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Response to : Amicus Brief Badge Fisher v. University of Texas

January 21st, 2013

Race and sexual orientation are common deciding factors in today’s society. Many individuals are not given a chance to show their academic skills, for most schools and businesses want to be diverse. If the individual’s personal information was unknown, would the outcome change? This information should not be available to businesses or schools. The schools and businesses should look at academics more than race and sexual orientation.
In the case Parents Involved in Community Schools v. Seattle School District, a group of children were spread throughout three schools. The district used the childrens’ race as a deciding factor for which school they would be put in. How is that fair? It is not. Race may be an easy way to make a decision “easier” in certain situations, but race should not be a reason to segregate one individual from another. Diversity may be important, but if race wasn’t even a factor there would not be as much controversy about it. Diversity will just come by itself.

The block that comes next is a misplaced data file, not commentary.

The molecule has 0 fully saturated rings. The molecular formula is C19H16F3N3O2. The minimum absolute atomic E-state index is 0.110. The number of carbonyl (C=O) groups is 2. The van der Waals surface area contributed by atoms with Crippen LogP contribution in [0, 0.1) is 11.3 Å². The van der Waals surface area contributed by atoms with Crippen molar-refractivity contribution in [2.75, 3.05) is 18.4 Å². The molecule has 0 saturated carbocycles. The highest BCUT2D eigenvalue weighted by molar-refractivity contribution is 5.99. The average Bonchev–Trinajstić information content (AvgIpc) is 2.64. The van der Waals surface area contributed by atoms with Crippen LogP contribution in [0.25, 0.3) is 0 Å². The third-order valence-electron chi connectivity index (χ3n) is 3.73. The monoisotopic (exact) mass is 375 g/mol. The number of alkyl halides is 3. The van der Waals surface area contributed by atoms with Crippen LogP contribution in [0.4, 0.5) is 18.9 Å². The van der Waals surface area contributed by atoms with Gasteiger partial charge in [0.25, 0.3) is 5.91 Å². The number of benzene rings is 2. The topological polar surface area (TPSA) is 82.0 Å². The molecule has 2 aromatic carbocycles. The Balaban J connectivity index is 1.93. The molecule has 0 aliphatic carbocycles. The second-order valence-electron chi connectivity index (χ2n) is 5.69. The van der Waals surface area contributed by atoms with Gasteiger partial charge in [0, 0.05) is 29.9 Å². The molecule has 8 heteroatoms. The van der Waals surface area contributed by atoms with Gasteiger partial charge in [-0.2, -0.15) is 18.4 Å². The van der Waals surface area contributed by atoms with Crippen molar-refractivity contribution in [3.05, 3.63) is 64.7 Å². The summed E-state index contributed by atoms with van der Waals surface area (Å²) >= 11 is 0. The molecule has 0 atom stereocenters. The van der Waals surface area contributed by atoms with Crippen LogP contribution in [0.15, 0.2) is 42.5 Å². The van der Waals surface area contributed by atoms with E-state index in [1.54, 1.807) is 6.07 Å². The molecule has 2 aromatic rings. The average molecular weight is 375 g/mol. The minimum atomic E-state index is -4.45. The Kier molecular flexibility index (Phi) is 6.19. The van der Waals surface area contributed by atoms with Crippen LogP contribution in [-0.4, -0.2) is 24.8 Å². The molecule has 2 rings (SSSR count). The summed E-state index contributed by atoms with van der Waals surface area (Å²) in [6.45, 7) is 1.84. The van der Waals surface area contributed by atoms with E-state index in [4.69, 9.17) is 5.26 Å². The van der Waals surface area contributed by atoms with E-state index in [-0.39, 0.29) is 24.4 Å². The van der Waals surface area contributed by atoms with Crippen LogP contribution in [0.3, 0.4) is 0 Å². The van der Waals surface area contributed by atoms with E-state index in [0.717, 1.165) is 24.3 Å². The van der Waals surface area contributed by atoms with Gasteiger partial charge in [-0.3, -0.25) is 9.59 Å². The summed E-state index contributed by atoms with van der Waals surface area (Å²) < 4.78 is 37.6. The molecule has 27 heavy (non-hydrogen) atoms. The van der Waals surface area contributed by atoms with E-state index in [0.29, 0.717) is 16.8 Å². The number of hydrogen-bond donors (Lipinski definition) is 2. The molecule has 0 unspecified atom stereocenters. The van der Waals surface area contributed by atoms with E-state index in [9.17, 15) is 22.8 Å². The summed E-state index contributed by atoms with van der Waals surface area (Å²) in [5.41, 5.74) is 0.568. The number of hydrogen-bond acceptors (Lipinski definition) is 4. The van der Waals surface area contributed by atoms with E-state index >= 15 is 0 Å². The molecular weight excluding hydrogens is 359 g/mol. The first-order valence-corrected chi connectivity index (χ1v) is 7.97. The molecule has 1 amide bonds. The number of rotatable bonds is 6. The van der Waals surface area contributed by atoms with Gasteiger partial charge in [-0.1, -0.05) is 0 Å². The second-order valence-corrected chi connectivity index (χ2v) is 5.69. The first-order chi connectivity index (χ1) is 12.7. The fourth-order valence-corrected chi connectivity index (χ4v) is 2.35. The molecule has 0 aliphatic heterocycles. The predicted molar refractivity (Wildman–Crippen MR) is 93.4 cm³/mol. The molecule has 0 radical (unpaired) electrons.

Race is such a small part of the whole individual. Other factors, such as top 10% in your class, should be of more importance than personal information. In the case Grutter v. Bollinger, Justice O’Connor mentions, “25 years (after this case), the use of racial preferences will no longer be necessary to further the interest approved today.” Knowing that choosing upon race is unconstitutional the justice promotes the idea that race will no longer be an issue after the case is done. Bringing up this concept allows others to think about how important this factor should be with acceptance to a school to promotions in a work place.
Making a diverse environment has clouded the judgement of acceptance. In the Regents of the University of California v. Bakke case, the Medical School reserved 16 out of 100 spots for minority candidates. Making the conclusion that even if 16 non-minority candidates were better choices, they would not get a spot, because the college needed to be diverse. Being diverse is important, but diversity will come by itself.
Abigail Fisher applied to the University of Texas, and she was not accepted. Soon after she was accepted to Louisiana State University. Abigail argues that she was not accepted due to her race. She doesn’t know that her race was the reason she did not get accepted, but she is arguing that if she was a minority she would have been accepted. In past cases that are similar to this case justices Roberts, Scalia, Kennedy, Thomas, and Alito ruled not constitutional. Concluding that the Supreme Court will ultimately rule this case as not constitutional.